I got an interesting email from Dean Peters, a developer who is confused about which syndication formats he needs to support. First his email, and my answer.
I've been beefing at Bible publishers to RSS-i-fy their daily verses. This past fall, I finally got some results from a variety of publishers, all with invalid RSS files.
So while creating an example RSS 2.0 file for an upcoming article, it was requested of me that I also create an Atom 0.3 example file.
I'm a code monkey, what's a few tags among friends.
But it really bugs me that I have to now support 2 different standards because of 'religious wars' that I could care less about. To be quite honest, not being an A list blogger, I've pretty much ignored what appears to be a feud over ... well I'm not sure.
Will there ever be a middle ground? I mean I found some in the coding of both files (provided the Atom people don't freak out that I'm extending alternate links using the Link Module Spec. they very same way I'm extending the RSS 2.0).
But will there ever be a middle ground with regards to the people behind the standards?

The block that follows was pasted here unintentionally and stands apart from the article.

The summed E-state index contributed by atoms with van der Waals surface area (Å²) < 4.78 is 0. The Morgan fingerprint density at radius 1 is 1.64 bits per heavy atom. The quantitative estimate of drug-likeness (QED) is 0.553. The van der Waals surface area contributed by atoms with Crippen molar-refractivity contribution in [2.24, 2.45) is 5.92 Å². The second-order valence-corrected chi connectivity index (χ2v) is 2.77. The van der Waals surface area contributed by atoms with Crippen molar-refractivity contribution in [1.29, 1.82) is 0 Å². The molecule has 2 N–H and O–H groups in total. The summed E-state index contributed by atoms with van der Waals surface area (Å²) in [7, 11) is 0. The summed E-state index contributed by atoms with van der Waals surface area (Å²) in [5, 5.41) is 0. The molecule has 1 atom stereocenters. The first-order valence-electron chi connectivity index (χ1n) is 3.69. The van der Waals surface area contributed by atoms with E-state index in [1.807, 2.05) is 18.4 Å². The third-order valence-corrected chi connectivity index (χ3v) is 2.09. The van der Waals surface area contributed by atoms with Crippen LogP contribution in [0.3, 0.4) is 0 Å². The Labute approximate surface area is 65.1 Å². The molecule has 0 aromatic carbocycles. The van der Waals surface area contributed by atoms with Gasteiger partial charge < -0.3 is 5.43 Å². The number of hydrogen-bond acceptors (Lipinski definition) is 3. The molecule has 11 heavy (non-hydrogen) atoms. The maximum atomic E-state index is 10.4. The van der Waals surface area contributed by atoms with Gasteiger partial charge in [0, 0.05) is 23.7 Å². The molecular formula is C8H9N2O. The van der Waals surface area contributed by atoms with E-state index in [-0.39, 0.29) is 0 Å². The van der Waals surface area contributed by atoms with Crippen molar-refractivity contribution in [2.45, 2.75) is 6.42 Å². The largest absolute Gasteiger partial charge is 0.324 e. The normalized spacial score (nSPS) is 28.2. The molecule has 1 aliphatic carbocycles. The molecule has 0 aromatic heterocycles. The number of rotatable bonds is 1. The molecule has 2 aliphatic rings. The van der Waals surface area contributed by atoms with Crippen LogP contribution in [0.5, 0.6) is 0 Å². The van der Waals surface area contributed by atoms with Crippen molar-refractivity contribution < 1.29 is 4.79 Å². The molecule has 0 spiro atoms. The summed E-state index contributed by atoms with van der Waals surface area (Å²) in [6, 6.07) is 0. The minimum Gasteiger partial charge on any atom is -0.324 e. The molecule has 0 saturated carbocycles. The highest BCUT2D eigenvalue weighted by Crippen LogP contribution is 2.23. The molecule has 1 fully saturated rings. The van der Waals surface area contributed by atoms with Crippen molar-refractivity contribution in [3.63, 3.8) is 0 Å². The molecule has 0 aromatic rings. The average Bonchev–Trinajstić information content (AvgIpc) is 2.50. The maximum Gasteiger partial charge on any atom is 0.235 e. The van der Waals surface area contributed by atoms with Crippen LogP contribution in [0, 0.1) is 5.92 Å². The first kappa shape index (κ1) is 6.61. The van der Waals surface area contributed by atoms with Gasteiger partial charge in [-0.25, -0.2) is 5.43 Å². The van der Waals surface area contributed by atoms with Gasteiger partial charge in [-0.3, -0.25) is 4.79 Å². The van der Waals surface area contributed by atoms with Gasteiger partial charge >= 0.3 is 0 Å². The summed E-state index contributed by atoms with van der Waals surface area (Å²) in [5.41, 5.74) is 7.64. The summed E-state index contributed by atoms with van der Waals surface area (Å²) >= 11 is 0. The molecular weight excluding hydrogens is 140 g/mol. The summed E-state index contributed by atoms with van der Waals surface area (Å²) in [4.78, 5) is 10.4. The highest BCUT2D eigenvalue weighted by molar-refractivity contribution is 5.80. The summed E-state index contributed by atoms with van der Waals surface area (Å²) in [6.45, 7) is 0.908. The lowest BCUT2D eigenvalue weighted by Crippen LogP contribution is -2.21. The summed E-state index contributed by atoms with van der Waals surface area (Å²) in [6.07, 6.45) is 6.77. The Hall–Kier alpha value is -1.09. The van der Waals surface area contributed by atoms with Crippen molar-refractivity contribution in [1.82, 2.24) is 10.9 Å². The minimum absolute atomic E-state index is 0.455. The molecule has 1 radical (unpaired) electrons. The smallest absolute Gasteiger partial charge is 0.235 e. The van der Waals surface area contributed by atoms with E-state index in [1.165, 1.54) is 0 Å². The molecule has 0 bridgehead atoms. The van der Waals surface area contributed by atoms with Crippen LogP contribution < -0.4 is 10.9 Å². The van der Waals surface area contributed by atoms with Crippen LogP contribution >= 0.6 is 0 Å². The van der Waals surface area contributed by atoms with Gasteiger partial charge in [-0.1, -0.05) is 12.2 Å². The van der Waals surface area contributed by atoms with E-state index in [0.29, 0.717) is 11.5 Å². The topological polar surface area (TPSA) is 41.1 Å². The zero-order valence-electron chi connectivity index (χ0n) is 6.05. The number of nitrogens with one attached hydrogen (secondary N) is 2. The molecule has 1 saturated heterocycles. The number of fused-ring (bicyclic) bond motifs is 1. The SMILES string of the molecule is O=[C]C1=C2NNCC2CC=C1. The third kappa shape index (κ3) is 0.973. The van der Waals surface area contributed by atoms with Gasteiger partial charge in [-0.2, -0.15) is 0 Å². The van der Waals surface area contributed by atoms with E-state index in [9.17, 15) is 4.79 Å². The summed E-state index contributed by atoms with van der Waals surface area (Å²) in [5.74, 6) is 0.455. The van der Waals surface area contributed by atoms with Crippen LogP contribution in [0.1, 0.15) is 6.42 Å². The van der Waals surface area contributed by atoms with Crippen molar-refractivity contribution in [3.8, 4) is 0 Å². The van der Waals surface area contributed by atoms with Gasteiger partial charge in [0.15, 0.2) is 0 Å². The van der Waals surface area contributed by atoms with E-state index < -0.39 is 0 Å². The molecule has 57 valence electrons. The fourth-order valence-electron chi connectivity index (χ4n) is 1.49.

I know you must get this question quite a bit. Forgive me, I'm not trying to accuse anyone of anything. Just trying to figure out what's going on out there so I can tell my readers why they need to support both versions ... and why or why not they should use the Link Module Specification to extend Atom just as they did RSS.
Actually as a supplier of content you don't have to worry about it, you can pick one format, and stay with it. For example, Scripting News has a RSS 2.0 feed. Every aggregator understands RSS 2.0, and if they ever stop supporting it, well, that will be long after I hang it up.
It's the aggregator developers who are caught between a rock and a hard place. It would be in their interest for everything to coalesce into one format. I have tried to be a force for coalescing, that's what the whole campaign about being non-funky was about. I'd say it didn't work -- in a spectacular way. But you didn't hear too many aggregator developers objecting.
Anyway, I'd say if you produce RSS like mine, you're in good shape. No one is going to not read Scripting. Or if you follow the form of some other widely subscribed-to publication like the NY Times, or Rolling Stone. Again, aggregators aren't going to remove code that reads these publications.